Aug 132020
 

There’s a peculiar light yellow lustre to the Santiago de Cuba rum somewhat euphemistically called the Carta Blanca (“White Card”), which is a result, one must assume, of deliberately incomplete filtration. The rum is aged three years in oak casks, so some colour is inevitable, but in anonymous white barroom mixers, that’s usually eliminated by the charcoal used: so whatever colour remains can’t be an accident. It’s likely, in this case, that the makers figured since it was issued at a trembly-kneed sort of please-don’t-hurt-me sub-proof strength, it might be better to leave something behind in case people forgot it was supposed to be a rum and not a vodka.

That worked, I supposeup to a point. The problem is that a 38% proof point simply does not permit sufficient serious aromas to be discerned easilyyou really got to work at it (which I argue is hardly the point for a rum like this one).

When nosing it, I certainly got the light sort of profile it promised: some negligible white fruits, in bed with a thinly sharp and quite herbal background; it smelled a bit grassy, almost agricole-like, surprising for a Spanish-style ron from Cuba. And when I took my time with it and let it stand for a bit, I sensed almonds, crushed walnuts, coconut shavings, papaya, sweet watermelon and even a touch of brine. (Note: adding water did absolutely nothing for the experience beyond diluting it to the point of uselessness).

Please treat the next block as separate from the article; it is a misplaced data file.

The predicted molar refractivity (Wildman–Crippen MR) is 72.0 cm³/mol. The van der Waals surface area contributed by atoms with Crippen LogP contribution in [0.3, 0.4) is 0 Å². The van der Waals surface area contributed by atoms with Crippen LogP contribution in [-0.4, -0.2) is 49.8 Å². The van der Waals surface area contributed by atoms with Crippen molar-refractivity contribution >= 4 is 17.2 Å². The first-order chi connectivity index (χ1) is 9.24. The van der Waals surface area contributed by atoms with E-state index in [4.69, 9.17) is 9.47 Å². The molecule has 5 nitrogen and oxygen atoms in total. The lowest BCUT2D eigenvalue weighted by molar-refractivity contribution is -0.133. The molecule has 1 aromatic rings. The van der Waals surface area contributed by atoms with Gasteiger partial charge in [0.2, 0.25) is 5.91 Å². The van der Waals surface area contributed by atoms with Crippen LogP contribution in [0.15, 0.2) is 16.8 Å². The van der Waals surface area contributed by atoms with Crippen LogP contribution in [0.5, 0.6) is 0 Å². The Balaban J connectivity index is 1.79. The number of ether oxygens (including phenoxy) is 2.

As for the taste when sipped, “uninspiring” might be the kindest word to apply. It’s so light as to be nonexistent, and just seemed sotimid. Watery and weak, shivering on the palate with a sort of tremulous nervousness, flitting here and there as if ready to flee at a moment’s notice, barely brushing the taste buds before anxiously darting back out of reach and out of range. I suppose, if you pay attention, you can detect some interesting notes: a sort of minerally base, a touch of mint. Citruslike lemon grasscardamom and cumin, and even some ginnip and sour cream. It’s just too faint and insipid to enthuse, and closes the show off with a final touch of citrus peel and lemon meringue pie, a bit of very delicate florals and maybe a bit of pear juice. Beyond that, not much going on. One could fall asleep over it with no issues, and miss nothing.